A Monthly Publication of the Nebraska Environmental Trust
Dave Heineman, Governor
Board of Trustees
In This Issue:
Executive Director Corner
Halloween is upon us and crops are coming out of the fields. Various hunting seasons have started and others are approaching rapidly. Husker fans are happy that the football team is moving up in the polls, but the volleyball team continues to slide lower each week. The volleyball team still shows great potential and I wouldn’t count them out. Many Nebraskans are Kansas City Royals fans and can’t believe their play in the play-offs on the way to the World Series. The Chiefs and Broncos also are providing Nebraskan fans with something to cheer about this year in the NFL.
Marilyn and I had the pleasure of attending the fourth annual Nebraska Legacy Conference earlier this month in Gering. It was refreshing to see so many of our partners from so many projects together at once. The field trip to Bead Mountain located southeast of Gering, in and of its self, made the trip worthwhile. We both attended a dedication of a new 47 acre acquisition to Spring Creek Prairie this past Saturday. It was a beautiful day to look across the sea of grass and listen to the birds and crickets sing just 20 minutes outside of Lincoln.
The Grants Committee will begin meeting soon and reviewing the 122 new grant applications. Technical reviews are still trickling in and Marilyn and I are starting to wade through the applications. The next full board meeting will be held Thursday, November 6th at 1:30 pm at the Ferguson House in Lincoln.
Have a safe fall harvest and hunting season. Go Big Red!
Mark A. Brohman
Educating The Next Generation of Nebraskans About Soil Conservation Using the Power of Geographic Information Systems (GIS)
The Dust Bowl was a tragic and difficult time for people living in Nebraska and large parts of the Great Plains. Mental images of great clouds of dust that destroyed crops and bankrupted families are part of our national memory of the Dust Bowl. When the story of the Dust Bowl is taught in classrooms, what is often missing are the changes in land use practices that utilized soil and water conservation techniques to restore the productivity of the land. An understanding of how people can positively impact the environment is an important part of the Dust Bowl story that needs to be taught to the next generation of young people in order for them to see the necessity for sustainable land use practices.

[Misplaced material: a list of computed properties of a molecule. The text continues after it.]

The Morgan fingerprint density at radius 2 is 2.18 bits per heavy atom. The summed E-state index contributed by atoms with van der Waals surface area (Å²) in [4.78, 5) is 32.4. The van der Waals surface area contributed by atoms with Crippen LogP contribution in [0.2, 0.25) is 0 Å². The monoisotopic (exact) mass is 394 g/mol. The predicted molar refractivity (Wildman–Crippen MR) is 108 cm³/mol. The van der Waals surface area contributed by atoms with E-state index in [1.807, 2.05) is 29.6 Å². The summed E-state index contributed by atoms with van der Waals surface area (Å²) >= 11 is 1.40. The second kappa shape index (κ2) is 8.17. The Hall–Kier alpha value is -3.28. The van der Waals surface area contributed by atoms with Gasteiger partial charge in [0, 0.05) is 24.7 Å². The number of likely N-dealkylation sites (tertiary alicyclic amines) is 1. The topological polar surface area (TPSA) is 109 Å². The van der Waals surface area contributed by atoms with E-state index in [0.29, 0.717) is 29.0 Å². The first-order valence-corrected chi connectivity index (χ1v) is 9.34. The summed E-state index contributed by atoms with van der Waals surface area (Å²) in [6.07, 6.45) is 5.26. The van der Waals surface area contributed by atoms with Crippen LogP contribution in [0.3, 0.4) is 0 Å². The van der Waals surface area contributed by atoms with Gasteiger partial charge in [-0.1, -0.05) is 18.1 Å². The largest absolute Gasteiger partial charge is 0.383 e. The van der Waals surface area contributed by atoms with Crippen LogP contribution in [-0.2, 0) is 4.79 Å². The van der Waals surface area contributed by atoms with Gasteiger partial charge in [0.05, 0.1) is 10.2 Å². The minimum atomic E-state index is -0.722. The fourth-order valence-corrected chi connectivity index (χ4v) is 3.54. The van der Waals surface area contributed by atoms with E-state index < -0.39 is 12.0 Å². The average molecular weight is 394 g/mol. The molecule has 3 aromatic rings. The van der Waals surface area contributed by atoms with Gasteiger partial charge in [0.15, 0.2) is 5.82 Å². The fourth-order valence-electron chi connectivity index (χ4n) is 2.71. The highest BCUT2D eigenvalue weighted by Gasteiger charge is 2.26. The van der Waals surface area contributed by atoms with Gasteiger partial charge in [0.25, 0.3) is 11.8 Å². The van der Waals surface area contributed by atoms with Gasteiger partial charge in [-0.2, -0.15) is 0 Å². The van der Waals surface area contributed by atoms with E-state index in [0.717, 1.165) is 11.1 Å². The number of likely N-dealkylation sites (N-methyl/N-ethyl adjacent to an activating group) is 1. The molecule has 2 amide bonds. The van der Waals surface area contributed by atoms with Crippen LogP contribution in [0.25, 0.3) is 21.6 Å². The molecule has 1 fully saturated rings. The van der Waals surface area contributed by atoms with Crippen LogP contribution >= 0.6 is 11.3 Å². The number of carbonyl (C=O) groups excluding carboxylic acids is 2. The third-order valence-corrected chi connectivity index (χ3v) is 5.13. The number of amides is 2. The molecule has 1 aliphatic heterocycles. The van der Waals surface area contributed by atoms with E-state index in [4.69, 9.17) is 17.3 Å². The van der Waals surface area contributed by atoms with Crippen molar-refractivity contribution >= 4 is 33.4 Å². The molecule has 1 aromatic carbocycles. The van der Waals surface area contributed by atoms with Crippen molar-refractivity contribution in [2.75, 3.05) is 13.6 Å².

This need to teach the next generation of students about soil conservation was the focus of five summer workshops that were funded by a grant from the Nebraska Environmental Trust. The workshops were held in Scottsbluff, North Platte, Kearney, Wakefield and Omaha. Eighty-seven agriculture, science and social studies teachers attended the workshops and came from schools across the entire state of Nebraska. These workshops were made possible by a coalition of organizations. In partnership with the Nebraska Environmental Trust was the Nebraska Department of Education (NDE), Geographic Information Systems/Land Information Systems Association (GIS/LIS), Geographic Educators of Nebraska (GEON), Nebraska Alliance for Conservation and Environment Education (NACEE) and Environmental Systems Research Institute (ESRI). The teacher workshops incorporated hands-on demonstrations of soil conservation lessons, onsite field study of soil conservation practices at local farms led by a soil conservation expert. The professional development also included training with GIS. During the workshop, teachers were taught how to create a “story map” which combined descriptions and photos of soil conservation practices where were shown on an interactive map. The teachers felt the workshops were a great success. One teacher stated, “One of the best workshops I’ve been to during my teaching career.” The grant calls for two more years of workshops to equip teachers with the knowledge and skills to instill in students the need to take care of the soil.
Shauna Roberson of Garden County Schools examines the residue left in the field created by the soil conservation practice of no till. Photo Credit: H. Payne
Regional Meetings to Discuss Recycling in Nebraska
- November 6, 2014 (Thursday) - 4th Quarter Board Meeting, Ferguson House, Lincoln
- December 7, 2014 (Sunday) - Christmas Open House at Ferguson House (1:00 - 5:00pm)